Presented by the Saint Martin's University English Program, the Les Bailey Writers Series brings writers and authors of note to campus to read and discuss their books. It was named in honor of Leslie G. Bailey, Ph.D., a gifted and inspiring English professor at Saint Martin's who was beloved for sharing his great passion for the written word with students. Bailey taught at Saint Martin's from 1975 until his death in 2010.
Print Journalism: Past, Present and Future
On Oct. 2, 2019, the Les Bailey Writers Series at Saint Martin's will hold a panel discussion, "Print Journalism: Past, Present and Future," with three journalists and a moderator with more than 100 cumulative years of experience. The event will feature John Hughes, chief historian for the Washington state oral history program, housed in the Secretary of State's Office; Rachel La Corte, reporter for the Associated Press; and Lynda Mapes, reporter for the Seattle Times. The discussion will be moderated by David Ammons, chairman of the Washington State Public Disclosure Commission.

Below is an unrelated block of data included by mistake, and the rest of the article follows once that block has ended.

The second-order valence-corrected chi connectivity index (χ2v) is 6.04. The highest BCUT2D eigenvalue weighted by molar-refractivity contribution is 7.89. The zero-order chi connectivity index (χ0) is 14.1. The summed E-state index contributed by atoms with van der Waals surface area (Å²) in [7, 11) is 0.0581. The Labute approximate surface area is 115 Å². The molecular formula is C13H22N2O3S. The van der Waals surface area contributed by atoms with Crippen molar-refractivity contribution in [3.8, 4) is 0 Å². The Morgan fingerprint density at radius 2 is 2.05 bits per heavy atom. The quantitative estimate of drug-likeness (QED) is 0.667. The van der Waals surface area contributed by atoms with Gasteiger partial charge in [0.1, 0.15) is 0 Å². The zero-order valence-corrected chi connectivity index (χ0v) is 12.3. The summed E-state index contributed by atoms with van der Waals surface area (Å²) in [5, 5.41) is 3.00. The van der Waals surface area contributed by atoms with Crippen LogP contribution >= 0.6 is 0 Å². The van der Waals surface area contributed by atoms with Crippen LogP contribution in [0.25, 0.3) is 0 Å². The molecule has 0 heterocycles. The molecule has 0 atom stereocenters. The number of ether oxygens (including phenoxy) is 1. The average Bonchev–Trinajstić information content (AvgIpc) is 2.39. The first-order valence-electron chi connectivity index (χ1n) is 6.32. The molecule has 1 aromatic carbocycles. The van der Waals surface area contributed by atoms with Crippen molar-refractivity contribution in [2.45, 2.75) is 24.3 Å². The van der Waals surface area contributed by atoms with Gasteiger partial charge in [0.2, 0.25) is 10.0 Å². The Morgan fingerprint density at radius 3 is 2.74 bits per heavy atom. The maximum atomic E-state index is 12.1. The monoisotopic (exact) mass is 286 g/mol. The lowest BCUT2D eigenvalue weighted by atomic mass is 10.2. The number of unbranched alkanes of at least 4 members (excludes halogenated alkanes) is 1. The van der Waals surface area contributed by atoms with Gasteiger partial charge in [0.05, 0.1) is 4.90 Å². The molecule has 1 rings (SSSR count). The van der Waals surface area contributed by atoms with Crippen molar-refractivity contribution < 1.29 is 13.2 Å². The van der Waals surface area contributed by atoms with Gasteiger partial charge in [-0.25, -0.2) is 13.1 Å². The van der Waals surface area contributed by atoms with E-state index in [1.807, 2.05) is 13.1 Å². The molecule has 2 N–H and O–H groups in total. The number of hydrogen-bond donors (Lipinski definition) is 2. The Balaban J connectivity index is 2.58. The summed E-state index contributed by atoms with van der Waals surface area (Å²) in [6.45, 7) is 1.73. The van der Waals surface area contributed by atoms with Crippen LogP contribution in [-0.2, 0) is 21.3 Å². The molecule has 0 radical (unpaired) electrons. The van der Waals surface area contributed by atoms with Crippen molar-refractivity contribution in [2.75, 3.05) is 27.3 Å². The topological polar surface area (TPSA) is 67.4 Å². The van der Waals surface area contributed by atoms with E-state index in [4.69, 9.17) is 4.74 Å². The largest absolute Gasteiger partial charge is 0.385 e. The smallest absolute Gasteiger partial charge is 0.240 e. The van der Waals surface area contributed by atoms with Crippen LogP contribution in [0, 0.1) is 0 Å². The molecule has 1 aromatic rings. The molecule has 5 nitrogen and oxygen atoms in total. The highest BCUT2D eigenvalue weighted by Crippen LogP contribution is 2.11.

The event will be held at 7 p.m. on Wednesday, Oct. 2, in the Worthington Conference Center at Saint Martin's University. Admission is free and open to the public.
A Grays Harbor native, John Hughes spent nearly half a century at The Daily World in Aberdeen, Wash., rising from a paper carrier and copy boy to editor and publisher. He was also a columnist of considerable talent, wooed by big metropolitan papers but unwilling to leave his Hoquiam home. He won many awards for his investigative reporting, historical features, editorials and columns. A gifted storyteller and speaker, he is a mentor to many Pacific Northwest journalists, include Les Bailey Writers Series committee members John Dodge and Dave Ammons.
Hughes left his newspaper career in 2008 to become the chief historian for the state’s oral history program, which is housed in the Secretary of State’s Office. In the past decade, he has authored numerous nonfiction books on major Washington figures, including U.S. Sen. Slade Gorton, Gov. Booth Gardner, Gov. John Spellman and the Blethen and Woods newspaper families.